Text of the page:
This summer, though, I have been defeated. Twice. By the same project.
Early in the summer, this pattern, Contrasts
June 2013 Knit n' Style caught my eye. It was designed by Mary Anne Oger and as many of Mary Anne's Knit n' Style designs do, had both hand and machine knitting instructions. Perfect. I am trying to improve my machine knitting skills. What could be more apropos?
At Riverside Yarns, one rainy, spring day when co-conspirator Wilma and I decided to escape the damp weather by doing a yarn run, I purchased 5 balls of Sirdar Crofter.
And there is nothing wrong with the yarn. It is me. But I prefer to blame it on the pattern and/or the designer or maybe both. My first attempt was on the machine. And guess what? I was able to do it. But it was not fun. There are so many things going on at the same time with this pattern - dropped stitches, yarn overs, short rows and more. The yoke is knit separately from the body of the sweater, and there are three pieces to that yoke. I was into piece number three when it occurred to me that I was not having any fun. I know, slow learner.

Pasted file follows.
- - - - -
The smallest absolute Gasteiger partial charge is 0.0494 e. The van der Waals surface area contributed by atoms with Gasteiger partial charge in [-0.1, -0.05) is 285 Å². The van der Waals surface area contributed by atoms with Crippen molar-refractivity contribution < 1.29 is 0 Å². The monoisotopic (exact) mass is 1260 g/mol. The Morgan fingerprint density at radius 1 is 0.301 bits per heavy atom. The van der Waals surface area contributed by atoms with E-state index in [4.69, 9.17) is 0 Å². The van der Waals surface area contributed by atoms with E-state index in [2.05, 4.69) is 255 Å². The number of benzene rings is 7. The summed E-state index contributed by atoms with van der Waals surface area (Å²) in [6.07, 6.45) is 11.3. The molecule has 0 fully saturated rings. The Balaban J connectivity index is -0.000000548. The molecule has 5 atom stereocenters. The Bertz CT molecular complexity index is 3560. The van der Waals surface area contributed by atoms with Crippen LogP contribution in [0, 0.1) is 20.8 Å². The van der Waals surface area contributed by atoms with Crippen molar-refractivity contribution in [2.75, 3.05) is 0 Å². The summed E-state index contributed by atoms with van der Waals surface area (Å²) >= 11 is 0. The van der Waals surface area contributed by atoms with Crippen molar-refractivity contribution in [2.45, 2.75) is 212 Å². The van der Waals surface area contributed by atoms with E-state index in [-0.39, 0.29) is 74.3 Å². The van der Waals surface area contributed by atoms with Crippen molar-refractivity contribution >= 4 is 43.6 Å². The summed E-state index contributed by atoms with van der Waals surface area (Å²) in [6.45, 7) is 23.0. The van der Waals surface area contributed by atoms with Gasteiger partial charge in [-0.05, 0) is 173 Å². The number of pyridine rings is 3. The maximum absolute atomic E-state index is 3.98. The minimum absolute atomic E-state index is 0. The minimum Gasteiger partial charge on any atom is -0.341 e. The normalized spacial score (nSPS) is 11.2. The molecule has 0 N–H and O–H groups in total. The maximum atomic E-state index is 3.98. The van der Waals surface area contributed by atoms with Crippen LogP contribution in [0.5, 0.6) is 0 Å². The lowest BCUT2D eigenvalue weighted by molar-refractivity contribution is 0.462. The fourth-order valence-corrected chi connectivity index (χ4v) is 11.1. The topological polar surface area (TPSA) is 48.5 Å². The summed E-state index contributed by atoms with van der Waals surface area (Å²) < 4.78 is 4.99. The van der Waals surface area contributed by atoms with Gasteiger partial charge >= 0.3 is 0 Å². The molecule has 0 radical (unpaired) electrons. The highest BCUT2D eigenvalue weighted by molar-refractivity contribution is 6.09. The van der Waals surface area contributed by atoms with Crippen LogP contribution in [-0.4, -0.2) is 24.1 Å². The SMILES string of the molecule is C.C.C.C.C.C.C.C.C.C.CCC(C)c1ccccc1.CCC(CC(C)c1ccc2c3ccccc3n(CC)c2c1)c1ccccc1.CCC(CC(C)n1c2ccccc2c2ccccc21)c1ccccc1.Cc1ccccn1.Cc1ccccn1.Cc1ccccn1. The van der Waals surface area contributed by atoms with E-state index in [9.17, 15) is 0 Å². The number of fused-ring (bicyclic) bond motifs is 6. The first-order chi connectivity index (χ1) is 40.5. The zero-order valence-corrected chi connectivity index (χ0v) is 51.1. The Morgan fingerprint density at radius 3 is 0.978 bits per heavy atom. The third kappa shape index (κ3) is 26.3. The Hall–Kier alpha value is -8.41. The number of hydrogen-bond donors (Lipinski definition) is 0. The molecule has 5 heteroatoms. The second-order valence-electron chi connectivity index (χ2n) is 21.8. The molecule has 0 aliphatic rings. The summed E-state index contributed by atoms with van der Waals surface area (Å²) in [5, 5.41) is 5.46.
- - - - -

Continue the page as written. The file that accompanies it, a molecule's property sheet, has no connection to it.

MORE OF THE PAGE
For me, it makes sense to use the the machine when a pattern calls for miles and miles of boring, plain, straight, stockinet knitting. The intricate, interesting knitting is what I want to do by hand. I asked myself why I was struggling with this complicated knitting on the machine. When I couldn't come up with a good enough answer, I asked myself if this maybe was a pattern that would be better knit by hand. The answer to that was Yes!
But the summer passed and it wasn't until last week that I got around to
Defeat wasn't long in coming. Either my brain cannot understand the special genius of Mary Anne or the pattern is
Down, but not out, I decided that Sirdar Crofter will look just lovely as a simple, side to side, (vertical striping that way) short sleeved, summer cardi. And just like my